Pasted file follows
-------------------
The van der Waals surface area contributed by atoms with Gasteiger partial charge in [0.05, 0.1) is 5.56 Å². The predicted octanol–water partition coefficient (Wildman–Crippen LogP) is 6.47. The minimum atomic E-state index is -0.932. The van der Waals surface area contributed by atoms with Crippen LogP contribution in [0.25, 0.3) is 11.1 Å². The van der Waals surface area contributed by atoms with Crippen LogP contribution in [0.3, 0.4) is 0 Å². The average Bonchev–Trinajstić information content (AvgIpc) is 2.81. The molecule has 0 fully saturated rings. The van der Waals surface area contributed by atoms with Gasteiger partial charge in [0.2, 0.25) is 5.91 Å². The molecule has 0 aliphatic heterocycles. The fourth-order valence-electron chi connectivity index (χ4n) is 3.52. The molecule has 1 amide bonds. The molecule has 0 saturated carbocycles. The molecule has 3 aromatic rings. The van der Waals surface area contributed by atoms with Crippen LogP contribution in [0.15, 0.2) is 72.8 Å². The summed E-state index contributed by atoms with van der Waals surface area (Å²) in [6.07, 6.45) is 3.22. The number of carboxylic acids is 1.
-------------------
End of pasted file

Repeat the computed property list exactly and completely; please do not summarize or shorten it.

The van der Waals surface area contributed by atoms with Gasteiger partial charge in [0.05, 0.1) is 5.56 Å². The predicted octanol–water partition coefficient (Wildman–Crippen LogP) is 6.47. The minimum atomic E-state index is -0.932. The van der Waals surface area contributed by atoms with Crippen LogP contribution in [0.25, 0.3) is 11.1 Å². The van der Waals surface area contributed by atoms with Crippen LogP contribution in [0.3, 0.4) is 0 Å². The average Bonchev–Trinajstić information content (AvgIpc) is 2.81. The molecule has 0 fully saturated rings. The van der Waals surface area contributed by atoms with Gasteiger partial charge in [0.2, 0.25) is 5.91 Å². The molecule has 0 aliphatic heterocycles. The fourth-order valence-electron chi connectivity index (χ4n) is 3.52. The molecule has 1 amide bonds. The molecule has 0 saturated carbocycles. The molecule has 3 aromatic rings. The van der Waals surface area contributed by atoms with Crippen LogP contribution in [0.15, 0.2) is 72.8 Å². The summed E-state index contributed by atoms with van der Waals surface area (Å²) in [6.07, 6.45) is 3.22. The number of carboxylic acids is 1.